There are the Nifty 50 Shariah Index, Nifty 500 Shariah Index and Morningstar India Sustainability Index, if you need some direction on choosing companies that meet your religious values and ethical standards. “It has exposure to a portfolio of about 80 Indian companies that exhibit high standards of sustainability while maintaining a risk/return profile similar to that of market,” says Ramachandra.

Not just moral victories

Following the strategy will deliver benefits that are not necessarily monetary in nature. “For such investors, the gains would not be from a ‘tainted’ source. The returns would be a secondary consideration,” says Joshi. This does not imply that such portfolios will necessarily underperform. “It may also happen that there would be phases when ethical investing strategy will outperform. Lastly, ethical, socially responsible, strong corporate governance businesses will last longer and of course, prosper, making the effort worthwhile,” he explains.

Morningstar data shows that funds that are part of its sustainability universe have outperformed the large and mid-cap category over one- and five-year periods, though their three-year returns are lower in comparison. “ESG funds invest in stocks that are typically of high quality and lower volatility, and may outperform in certain market conditions,” says Ramachandran.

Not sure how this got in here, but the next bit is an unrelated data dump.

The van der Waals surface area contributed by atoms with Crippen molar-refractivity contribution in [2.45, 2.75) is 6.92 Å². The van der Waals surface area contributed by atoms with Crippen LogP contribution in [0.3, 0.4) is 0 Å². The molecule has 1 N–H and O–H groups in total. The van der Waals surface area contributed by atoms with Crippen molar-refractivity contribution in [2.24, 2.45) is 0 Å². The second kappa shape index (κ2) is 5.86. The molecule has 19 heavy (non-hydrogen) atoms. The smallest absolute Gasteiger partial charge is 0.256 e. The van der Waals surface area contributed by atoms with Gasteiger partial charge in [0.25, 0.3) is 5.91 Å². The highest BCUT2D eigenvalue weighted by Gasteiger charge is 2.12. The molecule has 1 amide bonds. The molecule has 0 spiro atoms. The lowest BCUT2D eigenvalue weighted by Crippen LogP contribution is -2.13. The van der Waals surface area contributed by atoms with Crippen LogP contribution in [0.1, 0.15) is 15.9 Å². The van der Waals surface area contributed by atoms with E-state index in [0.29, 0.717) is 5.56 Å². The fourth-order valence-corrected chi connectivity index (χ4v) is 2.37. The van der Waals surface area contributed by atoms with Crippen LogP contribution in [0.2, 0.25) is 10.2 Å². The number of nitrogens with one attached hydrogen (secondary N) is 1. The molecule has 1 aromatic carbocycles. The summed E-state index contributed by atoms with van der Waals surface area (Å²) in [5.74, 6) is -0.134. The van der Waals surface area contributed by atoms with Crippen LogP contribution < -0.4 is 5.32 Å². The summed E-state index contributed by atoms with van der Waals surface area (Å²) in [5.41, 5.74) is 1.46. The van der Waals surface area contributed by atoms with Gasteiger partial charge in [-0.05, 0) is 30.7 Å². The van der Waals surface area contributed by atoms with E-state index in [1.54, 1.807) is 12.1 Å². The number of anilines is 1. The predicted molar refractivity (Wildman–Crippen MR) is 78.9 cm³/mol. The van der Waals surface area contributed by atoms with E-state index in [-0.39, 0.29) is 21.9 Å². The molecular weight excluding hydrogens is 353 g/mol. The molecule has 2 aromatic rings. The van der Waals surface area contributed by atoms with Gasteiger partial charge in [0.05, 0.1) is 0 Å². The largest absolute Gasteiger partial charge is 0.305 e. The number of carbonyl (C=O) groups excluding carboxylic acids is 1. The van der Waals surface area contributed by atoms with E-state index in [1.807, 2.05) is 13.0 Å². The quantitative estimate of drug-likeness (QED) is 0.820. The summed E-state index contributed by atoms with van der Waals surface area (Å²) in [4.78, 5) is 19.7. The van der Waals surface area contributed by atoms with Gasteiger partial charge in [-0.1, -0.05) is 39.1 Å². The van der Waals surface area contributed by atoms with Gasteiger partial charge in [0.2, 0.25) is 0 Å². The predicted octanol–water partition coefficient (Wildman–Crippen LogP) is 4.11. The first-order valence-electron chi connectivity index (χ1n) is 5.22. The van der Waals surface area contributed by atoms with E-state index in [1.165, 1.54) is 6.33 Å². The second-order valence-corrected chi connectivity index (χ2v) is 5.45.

The perils

While you may be doing right by your moral values, will it give a boost your portfolio? Like any other investment theme, this one, too, comes with its share of limitations. Firstly, the choice of companies and funds is restricted. “It is not possible to know everything about all companies that you invest in. Then, there is the possibility of a company chosen after careful due diligence diversifying into a sector that you want to avoid. In such cases, you will have to let it go. Overall, you might have to compromise on returns to an extent,” points out Joshi.

It also calls for additional research to identify the good businesses which follow the same set of principles as that of the investor to deliver returns. “Another practical limitation that investors face while investing in diversified companies is that the investor may not be comfortable with all the business verticals of the company,” says Devang Kakkad, Head-Research, Equirus Wealth Management. Besides, lack of standard definitions on what constitutes ethical investing is another risk factor. “Without common standards, investors are susceptible to green-washing, with firms claiming adherence to ESG principles without following through on them. Investors need to do their due diligence and not go by labels,” says Ramachandran.